No written evidence to date this building
There is no written evidence to provide dates for the building of the farmhouse and the buildings nearby and very little concerning the people who lived there. Dendrochronology (a dating technique based on tree ring widths in timber) suggests that the house was built soon after 1597. Some deeds of 1643 indicate that it then belonged to a family called Maltiward.
The Maltiwards were yeoman farmers. Yeomen had a reputation for good living: 'At our Yeoman's table' wrote Thomas Fuller 'you shall have no meat disguised with strange sauces... beset with sallads on every side, but solid substantial food.' But they were also usually thrifty and hard-working. Their houses, clothes and possessions were simply made even if of good quality; after a good harvest they would keep their money in hand (or under the mattress) for a bad year, or use it to buy more land. That they also had a strong sense of duty and felt a responsibility for maintaining law and order is shown by the fact that parish officials were almost always drawn from the ranks of yeomen. Judging from the house they built, the Maltiwards were comfortably off; a house with eight rooms - which it had by the mid-17th century - would have been considered substantial.
By the early 18th century Manor Farm had passed into the hands of a man named Richard Baker, who is described as a worsted weaver; in the first of the 20th-century restorations, traces of a loom were found in the house. He was following a long-established local tradition of combining weaving with farming: small farmers often needed some secondary occupation on which they could fall back in years of crop failure and weaving was the most usual choice in the neighbourhood. Many surviving probate inventories list quantities of cloth among the deceased’s possessions. In the mid-16th century, so vital a part of the Pulham village economy was this work that when weaving was suppressed in many rural areas (to protect the Norwich weavers), Pulham was made an exception.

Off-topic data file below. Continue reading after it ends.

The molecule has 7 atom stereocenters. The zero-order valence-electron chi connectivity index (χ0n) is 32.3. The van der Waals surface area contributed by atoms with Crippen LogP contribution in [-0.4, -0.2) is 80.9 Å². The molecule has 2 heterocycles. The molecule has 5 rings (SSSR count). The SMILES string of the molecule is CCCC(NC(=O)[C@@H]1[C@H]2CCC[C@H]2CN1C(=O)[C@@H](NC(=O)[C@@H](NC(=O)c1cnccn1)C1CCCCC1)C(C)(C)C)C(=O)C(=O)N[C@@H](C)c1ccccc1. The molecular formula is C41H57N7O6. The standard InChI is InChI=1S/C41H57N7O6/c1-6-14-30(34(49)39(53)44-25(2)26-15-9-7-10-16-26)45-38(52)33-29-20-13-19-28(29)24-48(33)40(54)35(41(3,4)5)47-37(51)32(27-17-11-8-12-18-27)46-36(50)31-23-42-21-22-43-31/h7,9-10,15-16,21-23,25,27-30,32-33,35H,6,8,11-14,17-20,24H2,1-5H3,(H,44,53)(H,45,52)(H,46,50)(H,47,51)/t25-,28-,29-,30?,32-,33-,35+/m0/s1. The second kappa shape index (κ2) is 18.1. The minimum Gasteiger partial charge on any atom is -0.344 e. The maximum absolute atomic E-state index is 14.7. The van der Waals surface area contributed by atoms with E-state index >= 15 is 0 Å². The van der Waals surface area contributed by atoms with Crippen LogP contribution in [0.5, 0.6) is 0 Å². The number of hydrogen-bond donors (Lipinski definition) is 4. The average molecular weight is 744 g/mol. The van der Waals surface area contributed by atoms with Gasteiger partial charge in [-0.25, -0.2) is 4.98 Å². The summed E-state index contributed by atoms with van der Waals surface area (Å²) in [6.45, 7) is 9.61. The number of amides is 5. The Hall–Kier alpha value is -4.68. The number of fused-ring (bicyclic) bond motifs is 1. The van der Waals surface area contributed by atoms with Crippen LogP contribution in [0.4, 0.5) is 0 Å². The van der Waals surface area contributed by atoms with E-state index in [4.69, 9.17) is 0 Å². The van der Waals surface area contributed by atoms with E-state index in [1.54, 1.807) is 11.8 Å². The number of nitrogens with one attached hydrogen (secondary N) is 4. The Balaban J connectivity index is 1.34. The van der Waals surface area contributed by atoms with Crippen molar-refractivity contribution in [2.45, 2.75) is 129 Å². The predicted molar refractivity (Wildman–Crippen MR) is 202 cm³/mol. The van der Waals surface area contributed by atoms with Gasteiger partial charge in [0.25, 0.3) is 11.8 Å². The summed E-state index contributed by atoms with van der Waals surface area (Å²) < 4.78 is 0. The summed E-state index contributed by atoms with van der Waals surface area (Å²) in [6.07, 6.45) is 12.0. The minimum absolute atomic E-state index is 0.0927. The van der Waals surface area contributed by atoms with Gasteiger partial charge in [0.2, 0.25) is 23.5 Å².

After Richard Baker’s death Manor Farm passed to his daughter Hannah, the wife of Robert Thrower and then to her son Richard for his lifetime only, eventually reverting to his cousin Noah, a miller from Tivetshall St Mary. Noah and Richard, however, came to an agreement after Robert’s death; Richard took over all rights in Manor Farm and Noah was given Richard’s share in the mill, in which he already had a controlling interest.
Richard died a few years later and his widow Lucy and their seven children continued to live in the house and to farm the land. In 1844 the Throwers sold the farm to the Hotson family, who continued there until the 1920s. They in turn sold the farm to the Andrews family, but none of them seems to have lived in the house: it fell empty and began to sink into disrepair. In 1945 it was sold to a junk dealer for demolition, but fortunately he did not feel happy about pulling it down. At this point it providentially came to the attention of Monica Dance, secretary of the Society for the Protection of Ancient Buildings, who rapidly decided that her personal intervention was required and with her husband Harry bought it forthwith.
The Dances restored the farmhouse lovingly and sensitively, subjecting it to the minimum of alteration. It was underpinned and the timber framing carefully reinforced where it was shaky, the roof was re-thatched with reed, several blocked windows were opened up and the walls were repaired with local clay in the traditional manner.
For a short history of Manor Farm please click here.
To read the full history album for Manor Farm please click here.